Home News Local news Governor OKs Spending of Unexpected Revenue

Governor OKs Spending of Unexpected Revenue


Dec. 4, 2005 — Gov. Charles W. Turnbull recently signed a bill appropriating $9.9 million to various departments and agencies. The money will come from the more than $60 million in unanticipated revenues, which turned up in the government's coffers in September.
Most of the money approved—some $4.2 million— will go to the Public Works Department for road repair on St. Thomas and St. Croix. This includes $250,000 to repair the Addelita Cancryn Junior High School bridge, and $2 million for the completion of the William's Delight Drainage/Flood Control Project.
Another $700,000 will fund youth groups and related projects on St. Croix, and $105,000 will go toward replacing seven broken hemodialysis units at the Juan F. Luis Hospital. (See "Senate Passes Spending Bill, Milk Bill and Approves Contracts Ratification, and Petitions Congress".)
An amendment to the bill, approved by senators at a full session in November, allows revenues garnered from grant anticipation revenue bonds (GARVEE bonds) to purchase additional buses for VITRAN in both districts, as well as more ferry boats to run between St. Thomas, St. John and Water Island.
Turnbull also approved a bill calling for the Legislature to petition Congress to amend Homeland Security rules requiring small companies that take money for carrying passengers between the U.S. and British Virgin Islands to submit passenger and crew information to a Customs Web site. (See "Charter Boat Industry Joins Forces to Fight Onerous Regulations".)
The bill seeks to amend the regulations by inserting language stating that day-charter boats taking the same passengers to and from the territory to the BVI do not have to transmit the information.
Turnbull approved a bill enacting the Dairy Industry Regulation Act of 2005. In a transmittal letter to Senate President Lorraine L. Berry, Turnbull said this law would bring the territory's dairy industry into compliance with federal regulations, and ensure that good quality milk and milk products are served to V.I. residents.
In other action, Turnbull signed into law a bill requiring school monitors to undergo drug and psychological testing before the Education Department hires the monitors. The bill also establishes a criminal check to prevent employees convicted locally or on the mainland from being employed in local schools.
Turnbull also approved a bill regulating the use of cellular phones while driving. At a Senate session in November, Sen. Roosevelt C. David, the bill's sponsor, said he introduced it to keep residents from being "maimed or killed" when drivers are too busy talking on the phone "to look at the road." The bill, which does allow "hands-free" devices to be used while driving, is a standard on the mainland, David said in November.
Bills designating March as V.I. History Month, and prohibiting the use of pocket-bikes on local highways were also signed into law, as well as bills:
— appropriating $150,000 to repair the air conditioning in the gymnasium at the Ivanna Eudora Kean High School.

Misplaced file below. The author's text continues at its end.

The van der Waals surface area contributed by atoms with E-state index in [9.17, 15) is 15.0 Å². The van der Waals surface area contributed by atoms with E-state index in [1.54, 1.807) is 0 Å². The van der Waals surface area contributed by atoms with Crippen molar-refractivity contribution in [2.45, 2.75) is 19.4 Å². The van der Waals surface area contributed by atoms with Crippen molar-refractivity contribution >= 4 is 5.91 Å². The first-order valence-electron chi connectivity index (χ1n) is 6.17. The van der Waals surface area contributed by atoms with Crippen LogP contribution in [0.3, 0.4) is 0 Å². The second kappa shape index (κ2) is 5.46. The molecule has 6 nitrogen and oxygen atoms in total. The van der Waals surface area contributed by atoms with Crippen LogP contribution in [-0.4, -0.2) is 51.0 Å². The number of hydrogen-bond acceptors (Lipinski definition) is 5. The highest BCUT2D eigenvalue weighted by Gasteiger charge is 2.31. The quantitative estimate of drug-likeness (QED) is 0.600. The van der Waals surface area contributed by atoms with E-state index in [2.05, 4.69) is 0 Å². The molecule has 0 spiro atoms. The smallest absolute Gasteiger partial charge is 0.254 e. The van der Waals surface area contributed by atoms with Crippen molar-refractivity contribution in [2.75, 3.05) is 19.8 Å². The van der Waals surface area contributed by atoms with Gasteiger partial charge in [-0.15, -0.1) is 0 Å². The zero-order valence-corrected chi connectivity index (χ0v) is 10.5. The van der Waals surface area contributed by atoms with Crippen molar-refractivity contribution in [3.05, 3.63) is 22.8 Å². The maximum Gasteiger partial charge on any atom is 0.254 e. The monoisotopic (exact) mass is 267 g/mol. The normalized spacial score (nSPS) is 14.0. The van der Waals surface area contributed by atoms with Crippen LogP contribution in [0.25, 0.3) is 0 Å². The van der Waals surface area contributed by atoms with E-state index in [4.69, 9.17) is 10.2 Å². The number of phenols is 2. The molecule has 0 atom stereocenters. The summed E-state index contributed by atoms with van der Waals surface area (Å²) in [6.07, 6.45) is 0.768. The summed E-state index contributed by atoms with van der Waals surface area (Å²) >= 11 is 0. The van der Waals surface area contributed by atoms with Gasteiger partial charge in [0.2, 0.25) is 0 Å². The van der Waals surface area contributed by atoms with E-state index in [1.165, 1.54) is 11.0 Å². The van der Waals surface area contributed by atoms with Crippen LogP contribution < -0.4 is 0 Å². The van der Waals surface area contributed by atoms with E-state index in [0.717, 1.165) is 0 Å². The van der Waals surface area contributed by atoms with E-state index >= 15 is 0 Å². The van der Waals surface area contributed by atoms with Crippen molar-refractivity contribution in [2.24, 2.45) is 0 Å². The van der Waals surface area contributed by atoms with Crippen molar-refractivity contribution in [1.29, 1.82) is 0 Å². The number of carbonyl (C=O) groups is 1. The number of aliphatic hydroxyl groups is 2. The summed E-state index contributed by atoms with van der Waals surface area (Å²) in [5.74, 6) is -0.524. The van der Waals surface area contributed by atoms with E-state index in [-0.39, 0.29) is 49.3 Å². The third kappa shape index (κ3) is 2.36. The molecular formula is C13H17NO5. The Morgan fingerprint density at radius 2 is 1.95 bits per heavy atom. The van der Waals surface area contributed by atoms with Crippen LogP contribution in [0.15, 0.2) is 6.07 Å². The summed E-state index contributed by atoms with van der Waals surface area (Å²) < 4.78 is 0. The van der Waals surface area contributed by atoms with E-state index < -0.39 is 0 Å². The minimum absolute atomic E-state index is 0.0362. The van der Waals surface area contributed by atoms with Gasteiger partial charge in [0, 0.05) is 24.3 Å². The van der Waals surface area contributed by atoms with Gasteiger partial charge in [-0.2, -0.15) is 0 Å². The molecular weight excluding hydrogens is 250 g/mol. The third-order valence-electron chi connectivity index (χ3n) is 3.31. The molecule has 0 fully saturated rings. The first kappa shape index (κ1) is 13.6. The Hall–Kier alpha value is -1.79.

— honoring Yvonne E. Milliner Bowsky for her service to the community and to rename the Peace Corps Elementary School in her name.
— honoring Isidor Paiewonsky posthumously for his contribution to the beautification and preservation of local environment, and to designate the first week of December "Isidor Paiewonsky Plant a Tree Week."
— honoring Gladys A. Abraham for outstanding service to the people of the Virgin Islands, and to rename the Michael J. Kirwan Elementary School the Gladys A. Abraham Elementary School.
— honoring Esther Virginia Brow Moorhead posthumously for contributions to Virgin Islands community and politics, and to name the Frederiksted Mall in her honor.
— authorizing the Commissioner of Property and Procurement to ratify certain contracts between the government and various local vendors to allow for the payment of services rendered on various projects.
— honoring and commending Abdul R. Ali for over twenty years of service to the Virgin Islands community as a Social Worker.
— honoring and commending Oscar Rosario for his dedication and contribution to the people of the Virgin Islands.
— honoring and commending Darwin Antonio King for his outstanding achievements and contributions to the people of the Virgin Islands
— supporting the goals and ideals of the Pulmonary Disease Awareness and Prevention Program.
Turnbull acknowledged the receipt of zoning requests, which were approved by the Legislature at a full session in November. These are:
— a zoning variance for Parcel No. 5 Grunwald No. 12B Cruz Bay Quarter, St. John for the operation of a restaurant.
— a zoning variance for Parcel No. 5C Estate Adrian, No, 18 Cruz Bay Quarter, St. John to allow retail trade and professional services.
— to rezone Plot Nos. 19, 20, 21, 22, 23, 27, 28, 29, 30, 41, 44 and 45, Estate Ruby, Queen’s Quarter, St. Croix from R-2 (Residential – Low Density) to R-3 (Residential – Medium Density) to allow for the redevelopment of the Queen’s Quarter Hotel.
— to rezone Parcel Nos. 17C, 17D and 17E, Estate Smith Bay Nos. 1, 2 & 3 East End Quarter, St. Thomas from A-1 (Agriculture) to C (Commercial) to allow for additional parking space near the Red Hook Ferry Dock.
— to rezone Parcel Nos. 16 and 16A, Estate Crown Bay, No. 6 Southside Quarter, St. Thomas from W-2 (Waterfront – Industrial) to B-2 (Business – Secondary Neighborhood) for the construction of a financial center near the Crown Bay Marina.
— to grant a zoning variance for Parcel No. 171 Estate Altona and Welgunst, Kronprindsens Quarter, St. Thomas to allow for the conducting of church services, office use and youth services.
— to rezone Plot No. 156 Rust Up Twist, St. Croix from R-1 (Residential – Low) to A-2 (Agriculture).

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